Boy it’s gotta be tough to be a Cubs fan this year. The Cardinals acquired a player the Cubs should have never let go in Mark DeRosa and then a suddenly reborn Matt Holliday while the Cubs failed to address their deficiencies at the deadline. Now St. Louis is threatening to run away with the division. Thanks go to the spectacular starters Chris Carpenter (13-3, 2.27 ERA) and Adam Wainwright (14-7, 2.62 ERA) and a career year from newbie closer Ryan Franklin (30 saves, 1.16 ERA).
6. Boston Red Sox (66-51)
Boston's been left in the dust by New York in the AL East race, and they're left to hope they can hold off the Rangers and Rays for the Wild Card spot. Their pitching staff after Josh Beckett and Jon Lester is a well-documented mess, and they've been reduced to trading for Alex Gonzalez to have someone to play shortstop. Not a good sign.
7. Tampa Bay Rays (63-54)
For a team with two-thirds of a lineup and three-fifths of a rotation, the Rays are holding their own. Jeff Niemann has stepped up in the rotation to cancel out Scott Kazmir's struggles, and Ben Zobrist has tried to pick up the slack for BJ Upton and Dioner Navarro, but they haven't been able to recreate the magic of 2008. It looks like third place is in their future.
8. San Francisco Giants (64-54)
We’re as surprised as you to see the Giants this far up in our rankings, but you can’t deny how effective their young pitchers have been. Tim Lincecum is likely going to win his second straight Cy Young and still has a decent shot at the pitcher’s Triple Crown (Ws, Ks, and ERA). If this team could just learn how to hit the ball into the bay on occasion, they’d be scary good.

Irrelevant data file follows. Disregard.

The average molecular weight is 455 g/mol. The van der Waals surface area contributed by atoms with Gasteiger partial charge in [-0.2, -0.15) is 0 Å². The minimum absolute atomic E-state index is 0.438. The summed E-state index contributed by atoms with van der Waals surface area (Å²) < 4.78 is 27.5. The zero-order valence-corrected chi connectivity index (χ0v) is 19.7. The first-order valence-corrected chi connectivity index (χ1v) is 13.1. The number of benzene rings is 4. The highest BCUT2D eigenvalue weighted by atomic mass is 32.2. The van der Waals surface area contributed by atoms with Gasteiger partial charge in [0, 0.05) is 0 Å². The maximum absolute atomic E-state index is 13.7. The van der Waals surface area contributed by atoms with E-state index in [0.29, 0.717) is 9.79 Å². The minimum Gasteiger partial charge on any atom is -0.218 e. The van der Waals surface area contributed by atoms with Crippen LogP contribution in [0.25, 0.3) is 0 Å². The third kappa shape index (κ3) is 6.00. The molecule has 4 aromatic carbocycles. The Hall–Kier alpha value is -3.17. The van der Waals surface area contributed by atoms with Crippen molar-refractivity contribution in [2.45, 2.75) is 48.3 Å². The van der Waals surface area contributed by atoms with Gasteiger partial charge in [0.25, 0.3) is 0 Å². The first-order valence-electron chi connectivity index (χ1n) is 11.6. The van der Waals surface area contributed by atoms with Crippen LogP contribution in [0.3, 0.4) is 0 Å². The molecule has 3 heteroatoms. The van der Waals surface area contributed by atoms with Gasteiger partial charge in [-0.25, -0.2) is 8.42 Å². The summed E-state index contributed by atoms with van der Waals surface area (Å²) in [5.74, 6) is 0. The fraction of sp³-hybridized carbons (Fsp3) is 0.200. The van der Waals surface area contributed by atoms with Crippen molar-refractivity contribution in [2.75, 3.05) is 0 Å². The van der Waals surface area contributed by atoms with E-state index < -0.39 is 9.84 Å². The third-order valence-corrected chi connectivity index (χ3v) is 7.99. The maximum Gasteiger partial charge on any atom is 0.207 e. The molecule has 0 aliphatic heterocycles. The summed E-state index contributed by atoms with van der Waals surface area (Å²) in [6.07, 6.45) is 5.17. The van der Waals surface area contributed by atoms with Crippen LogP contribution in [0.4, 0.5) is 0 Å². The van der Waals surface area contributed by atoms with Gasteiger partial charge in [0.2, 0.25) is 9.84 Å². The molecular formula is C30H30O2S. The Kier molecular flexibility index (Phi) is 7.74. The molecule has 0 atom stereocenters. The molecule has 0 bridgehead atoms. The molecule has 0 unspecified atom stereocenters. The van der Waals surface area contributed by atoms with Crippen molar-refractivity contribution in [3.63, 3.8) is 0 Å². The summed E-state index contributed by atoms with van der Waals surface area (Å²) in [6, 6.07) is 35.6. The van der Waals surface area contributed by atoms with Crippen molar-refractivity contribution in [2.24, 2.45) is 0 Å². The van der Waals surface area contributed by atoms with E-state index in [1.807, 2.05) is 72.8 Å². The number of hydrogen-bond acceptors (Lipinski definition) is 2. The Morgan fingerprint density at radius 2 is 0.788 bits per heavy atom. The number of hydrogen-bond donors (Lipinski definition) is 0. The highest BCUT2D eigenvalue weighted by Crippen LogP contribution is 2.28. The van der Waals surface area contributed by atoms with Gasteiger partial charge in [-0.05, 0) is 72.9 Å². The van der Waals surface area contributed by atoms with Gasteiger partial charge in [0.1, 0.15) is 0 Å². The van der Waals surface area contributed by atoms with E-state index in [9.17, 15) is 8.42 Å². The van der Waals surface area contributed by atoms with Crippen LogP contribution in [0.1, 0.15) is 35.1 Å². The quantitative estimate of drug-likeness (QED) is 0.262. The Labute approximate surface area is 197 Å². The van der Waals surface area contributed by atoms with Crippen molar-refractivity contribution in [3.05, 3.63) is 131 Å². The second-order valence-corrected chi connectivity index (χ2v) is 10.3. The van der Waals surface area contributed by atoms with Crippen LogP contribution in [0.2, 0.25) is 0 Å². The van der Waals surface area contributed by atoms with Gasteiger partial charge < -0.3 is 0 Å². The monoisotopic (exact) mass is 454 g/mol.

9. Texas Rangers (67-50)
Care to hazard a guess as to which AL pitching staff has surrendered the fewest runs? Yep, you're looking at 'em. If you get a chance to watch recent callup Neftali Feliz pitch, by all means do so. He has Gooden-like movement on his fastball and a ridiculous slider, which have resulted in 16 K's in 10 innings thus far.
10. Atlanta Braves (62-57)
Atlanta has turned it on since the All-Star break and so far the acquisitions of Nate McLouth and Adam LaRoche have panned out splendidly. Stop me if you’ve heard this one before: The Braves’ pitching staff is pretty darn good.
11. Colorado Rockies (66-53)
Just how in the hell are the Rockies this good? They score a lot of runs, which is not news. More importantly, they’ve been keeping runs off the board (6th best NL ERA and an above-average defense). Still seems flukish to me. After all, we’ve seen Jason Marquis pitch.
12. Detroit Tigers (62-57)